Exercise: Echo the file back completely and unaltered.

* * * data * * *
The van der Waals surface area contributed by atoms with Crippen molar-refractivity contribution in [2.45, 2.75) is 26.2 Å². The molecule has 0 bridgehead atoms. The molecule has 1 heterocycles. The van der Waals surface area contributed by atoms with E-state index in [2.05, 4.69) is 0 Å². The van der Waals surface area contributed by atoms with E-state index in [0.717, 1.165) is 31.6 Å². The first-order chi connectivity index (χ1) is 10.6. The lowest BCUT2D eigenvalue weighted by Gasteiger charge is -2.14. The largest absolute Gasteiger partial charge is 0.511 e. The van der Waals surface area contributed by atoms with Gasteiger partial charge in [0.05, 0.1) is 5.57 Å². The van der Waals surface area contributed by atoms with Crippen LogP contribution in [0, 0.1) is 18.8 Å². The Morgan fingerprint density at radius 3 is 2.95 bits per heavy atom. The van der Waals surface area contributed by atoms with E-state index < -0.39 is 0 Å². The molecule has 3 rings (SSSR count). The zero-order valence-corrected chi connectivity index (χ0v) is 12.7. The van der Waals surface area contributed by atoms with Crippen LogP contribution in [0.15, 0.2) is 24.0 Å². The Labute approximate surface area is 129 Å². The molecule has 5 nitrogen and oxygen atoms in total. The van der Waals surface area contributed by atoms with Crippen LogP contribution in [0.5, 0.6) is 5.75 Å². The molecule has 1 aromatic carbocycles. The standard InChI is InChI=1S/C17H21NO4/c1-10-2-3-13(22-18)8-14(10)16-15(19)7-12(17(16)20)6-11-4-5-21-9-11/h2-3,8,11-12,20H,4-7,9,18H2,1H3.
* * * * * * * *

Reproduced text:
The van der Waals surface area contributed by atoms with Crippen molar-refractivity contribution in [2.45, 2.75) is 26.2 Å². The molecule has 0 bridgehead atoms. The molecule has 1 heterocycles. The van der Waals surface area contributed by atoms with E-state index in [2.05, 4.69) is 0 Å². The van der Waals surface area contributed by atoms with E-state index in [0.717, 1.165) is 31.6 Å². The first-order chi connectivity index (χ1) is 10.6. The lowest BCUT2D eigenvalue weighted by Gasteiger charge is -2.14. The largest absolute Gasteiger partial charge is 0.511 e. The van der Waals surface area contributed by atoms with Gasteiger partial charge in [0.05, 0.1) is 5.57 Å². The van der Waals surface area contributed by atoms with Crippen LogP contribution in [0, 0.1) is 18.8 Å². The Morgan fingerprint density at radius 3 is 2.95 bits per heavy atom. The van der Waals surface area contributed by atoms with E-state index < -0.39 is 0 Å². The molecule has 3 rings (SSSR count). The zero-order valence-corrected chi connectivity index (χ0v) is 12.7. The van der Waals surface area contributed by atoms with Crippen LogP contribution in [0.15, 0.2) is 24.0 Å². The Labute approximate surface area is 129 Å². The molecule has 5 nitrogen and oxygen atoms in total. The van der Waals surface area contributed by atoms with Crippen LogP contribution in [0.5, 0.6) is 5.75 Å². The molecule has 1 aromatic carbocycles. The standard InChI is InChI=1S/C17H21NO4/c1-10-2-3-13(22-18)8-14(10)16-15(19)7-12(17(16)20)6-11-4-5-21-9-11/h2-3,8,11-12,20H,4-7,9,18H2,1H3.